• Phil Landrigan New Study in Rats Establishes Strong Link Between Roundup Exposure and Early Onset Leukemia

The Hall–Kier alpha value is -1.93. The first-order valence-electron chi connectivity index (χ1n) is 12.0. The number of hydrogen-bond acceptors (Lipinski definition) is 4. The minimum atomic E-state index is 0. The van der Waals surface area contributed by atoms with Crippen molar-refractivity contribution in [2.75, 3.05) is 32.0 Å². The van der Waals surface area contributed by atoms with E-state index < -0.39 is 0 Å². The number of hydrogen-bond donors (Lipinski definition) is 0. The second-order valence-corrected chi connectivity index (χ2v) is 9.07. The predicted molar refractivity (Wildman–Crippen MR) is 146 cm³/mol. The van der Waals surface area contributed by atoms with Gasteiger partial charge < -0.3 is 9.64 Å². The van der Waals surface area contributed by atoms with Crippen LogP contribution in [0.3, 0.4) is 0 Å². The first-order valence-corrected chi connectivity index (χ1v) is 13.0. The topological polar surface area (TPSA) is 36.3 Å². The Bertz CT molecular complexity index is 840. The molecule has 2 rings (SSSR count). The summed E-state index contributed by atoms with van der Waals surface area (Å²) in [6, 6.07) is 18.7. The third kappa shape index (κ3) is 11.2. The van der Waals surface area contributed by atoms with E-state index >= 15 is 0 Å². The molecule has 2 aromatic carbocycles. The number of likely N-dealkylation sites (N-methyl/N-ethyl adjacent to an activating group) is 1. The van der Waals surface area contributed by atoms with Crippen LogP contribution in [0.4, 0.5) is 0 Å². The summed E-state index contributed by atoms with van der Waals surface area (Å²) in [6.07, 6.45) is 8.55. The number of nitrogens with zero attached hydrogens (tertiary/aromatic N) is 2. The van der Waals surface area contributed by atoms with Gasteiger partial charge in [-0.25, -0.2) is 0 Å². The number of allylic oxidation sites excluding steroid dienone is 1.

By Philip Landrigan, MD, Chair, HHRA Science Advisory Committee The Ramazzini Institute (RI) is concluding its five-year Global Glyphosate Study (GGS), the most detailed independent study ever conducted on the toxicity of glyphosate and glyphosate-based herbicides (GBHs). The study integrates three parts: a two-year cancer bioassay in rats; a two-generation rat reproduction study, and a full battery of in vitro and in vivo genotoxicity assays. The study examines three forms of glyphosate: pure glyphosate; Roundup BioFlow, a GBH form used in the EU; and Roundup RangerPro, a GBH heavily used in the USA.  Each form was administered to the rats via drinking water at three dose levels – 0.5, 5.0 and 50 mg/kg/day. These exposure levels are generally considered safe by regulators. Exposures began in prenatal life. There was also a control group not exposed to any glyphosate. A full set of FAQs describes design features and study goals, and the results of GGS pilot studies (need for independent research, study design and endpoints, and impacts on the microbiome). Three unique features of the Ramazzini Institute’s Global Glyphosate Study distinguish it from all previous studies: It studies real-life exposures:No previously published long-term carcinogenicity or multi-generational lab studies have examined glyphosate’s toxicity at real-life exposure levels generally considered safe. It is comprehensive and independent:Hundreds of studies have been carried out on glyphosate by both the pesticide industry and independent scientists using high doses over long-term periods. None, however, have been both comprehensive (covering long-term toxicity, carcinogenicity and multi-generational effects) and independent of the pesticide manufacturing industry. It examines whether Glyphosate is an endocrine disruptor:The GGS previously published a pilot study showing endocrine and reproductive toxicity in rats at glyphosate doses currently considered safe by US regulatory agencies. These findings were later confirmed in a human population of mothers and newborns exposed to glyphosate during pregnancy. Instead of testing maximum tolerated dose levels, as in the case of glyphosate cancer bioassays conducted by GBH registrants, the GGS is assessing the health effects of doses that are much closer to real-world exposure levels. The GGS dose levels include the EU Acceptable Daily Intake level of 0.5 mg/kg/day, 5 mg/kg/day (10-X the EU ADI), and the EU No Observable Adverse Effect Level (NOAEL) of 50 mg/kg/day. These doses are 100-fold to 1,000-fold lower than the doses in registrant-commissioned toxicology studies. First Key Findings Released On Oct. 25, 2023, the RI released the first major findings from the GGS rat cancer bioassay. The press release states:  “A multi-institutional international toxicological study has found that low doses of glyphosate-based herbicides cause leukemia in rats. Importantly, half of the leukemia deaths identified in the study groups occurred at an early age.” No rats in the unexposed control group died of leukemia. Four leukemia deaths were recorded in the rats exposed to pure glyphosate. Three leukemia deaths occurred in the rats exposed to Roundup BioFlow. Seven leukemia deaths occurred in the rats exposed to Ranger Pro. In the formulated GBH treatment groups, the higher the glyphosate dose, the greater the number of leukemia deaths. In its presentation of results, the RI team stressed that:  “An additional very important finding is that about half of the leukemias deaths seen in the glyphosate and glyphosate-based herbicides groups occurred at less  than one year of age. In previous studies, no case of leukemia was observed in the first year of age in more than 1600 historical controls in carcinogenicity studies conducted by either the Ramazzini Institute or the US National Toxicology Program (NTP).” The RI team still has substantial work ahead to finish analyzing all of the tissues collected in the three legs of the GGS. They must conduct careful statistical analyses to ferret out statistically significant links between glyphosate or GBH exposures and markers of adverse health effects One of their most important challenges – and opportunities – is to combine insights from each of the three parts of the GGS into a cohesive, consistent set of findings that identify how exposures to glyphosate and GBHs can impair health, as well as the mechanisms leading to reproductive problems or chronic disease. The time it will take the RI to complete the core scientific papers reporting the results of the GGS will depend on their success in raising additional funding. Once the first round of papers is  complete in 2024, the RI looks forward to pursuing several additional, collaborative research projects to explore glyphosate/GBH roles in epigenetic change, impairment of the microbiome, and impacts on children’s development and metabolic disease. The addition of the RangerPro treatment group has provided valuable information that would not otherwise be available and shown that RangerPro and other POEA-based GBH formulations are among those most likely to cause leukemia. The RangerPro exposure groups may help resolve critical questions on whether and how exposures to glyphosate or GBHs might be contributing to reproductive problems, birth defects, and developmental anomalies, as well as cancer and other chronic metabolic diseases. Given that glyphosate-based herbicides remain by far the most heavily applied pesticides in the US and globally, with well over three-quarters of humankind exposed on a near-daily basis, time is of the essence in seeking clarity on the adverse health outcomes stemming from exposure to this herbicide.